the result of TTL expiry, and the handling of TTL expiry may occur at the result of TTL expiry, and the handling of TTL expiry may occur at
a later processing stage in the implementation than the hardware- a later processing stage in the implementation than the hardware-
assisted measurement function. Often the motivation for conducting assisted measurement function. Often the motivation for conducting
measurements to intermediate nodes is an attempt to localize a measurements to intermediate nodes is an attempt to localize a
problem that has been detected on the LSP. In this case, if problem that has been detected on the LSP. In this case, if
intermediate nodes are not capable of performing hardware-assisted intermediate nodes are not capable of performing hardware-assisted
measurement, a less accurate - but usually sufficient - software- measurement, a less accurate - but usually sufficient - software-
based measurement can be conducted instead. based measurement can be conducted instead.
2.7.5. Different Transmit and Receive Interfaces 2.9.6. Different Transmit and Receive Interfaces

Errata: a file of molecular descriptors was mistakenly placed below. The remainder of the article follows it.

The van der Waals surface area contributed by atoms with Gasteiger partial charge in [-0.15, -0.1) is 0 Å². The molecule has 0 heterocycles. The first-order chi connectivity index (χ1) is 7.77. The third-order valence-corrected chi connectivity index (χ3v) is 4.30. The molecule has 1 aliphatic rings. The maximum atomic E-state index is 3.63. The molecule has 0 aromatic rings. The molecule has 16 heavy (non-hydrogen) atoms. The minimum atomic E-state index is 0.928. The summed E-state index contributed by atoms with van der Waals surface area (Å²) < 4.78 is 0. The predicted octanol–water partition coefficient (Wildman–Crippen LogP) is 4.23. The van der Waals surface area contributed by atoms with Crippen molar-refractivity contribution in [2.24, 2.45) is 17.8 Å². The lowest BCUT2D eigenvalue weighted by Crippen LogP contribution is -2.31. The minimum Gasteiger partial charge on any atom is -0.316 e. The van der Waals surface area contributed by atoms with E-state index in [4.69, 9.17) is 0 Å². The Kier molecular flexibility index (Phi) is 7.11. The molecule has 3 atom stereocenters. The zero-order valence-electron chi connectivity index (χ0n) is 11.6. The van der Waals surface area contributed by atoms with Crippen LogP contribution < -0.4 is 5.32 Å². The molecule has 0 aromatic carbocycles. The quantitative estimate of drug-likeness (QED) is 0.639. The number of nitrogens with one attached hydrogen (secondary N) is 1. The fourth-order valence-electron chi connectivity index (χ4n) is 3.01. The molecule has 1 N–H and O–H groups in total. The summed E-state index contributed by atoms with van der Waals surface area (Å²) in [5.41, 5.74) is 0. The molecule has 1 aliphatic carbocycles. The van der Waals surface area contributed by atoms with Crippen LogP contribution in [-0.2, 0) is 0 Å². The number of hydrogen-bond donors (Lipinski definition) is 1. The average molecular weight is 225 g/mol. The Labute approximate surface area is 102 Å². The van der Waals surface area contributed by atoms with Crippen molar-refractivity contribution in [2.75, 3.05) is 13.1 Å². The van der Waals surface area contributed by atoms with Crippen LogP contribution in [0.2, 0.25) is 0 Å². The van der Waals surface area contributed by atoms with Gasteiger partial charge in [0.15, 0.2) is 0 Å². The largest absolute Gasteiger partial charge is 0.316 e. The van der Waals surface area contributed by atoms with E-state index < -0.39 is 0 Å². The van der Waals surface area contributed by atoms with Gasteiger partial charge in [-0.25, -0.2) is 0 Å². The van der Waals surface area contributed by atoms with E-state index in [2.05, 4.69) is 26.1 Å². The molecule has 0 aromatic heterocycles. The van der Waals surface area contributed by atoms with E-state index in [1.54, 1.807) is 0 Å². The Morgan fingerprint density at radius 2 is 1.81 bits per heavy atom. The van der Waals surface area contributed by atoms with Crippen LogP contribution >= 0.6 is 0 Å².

The overview of the bidirectional measurement process presented in The overview of the bidirectional measurement process presented in
Section 2 is also applicable when the transmit and receive interfaces Section 2 is also applicable when the transmit and receive interfaces
at A or B differ from one another. Some additional considerations, at A or B differ from one another. Some additional considerations,
however, do apply in this case: however, do apply in this case:
o If different clocks are associated with transmit and receive o If different clocks are associated with transmit and receive
processing, these clocks must be synchronized in order to compute processing, these clocks must be synchronized in order to compute
the two-way delay. the two-way delay.
o The DM protocol specified in this document requires that the o The DM protocol specified in this document requires that the
timestamp formats used by the interfaces that receive a DM query timestamp formats used by the interfaces that receive a DM query
and transmit a DM response agree. and transmit a DM response agree.
o The LM protocol specified in this document supports both 32-bit o The LM protocol specified in this document supports both 32-bit
and 64-bit counter sizes, but the use of 32-bit counters at any of and 64-bit counter sizes, but the use of 32-bit counters at any of
the up to four interfaces involved in an LM operation will result the up to four interfaces involved in an LM operation will result
in 32-bit LM calculations for both directions of the channel. in 32-bit LM calculations for both directions of the channel.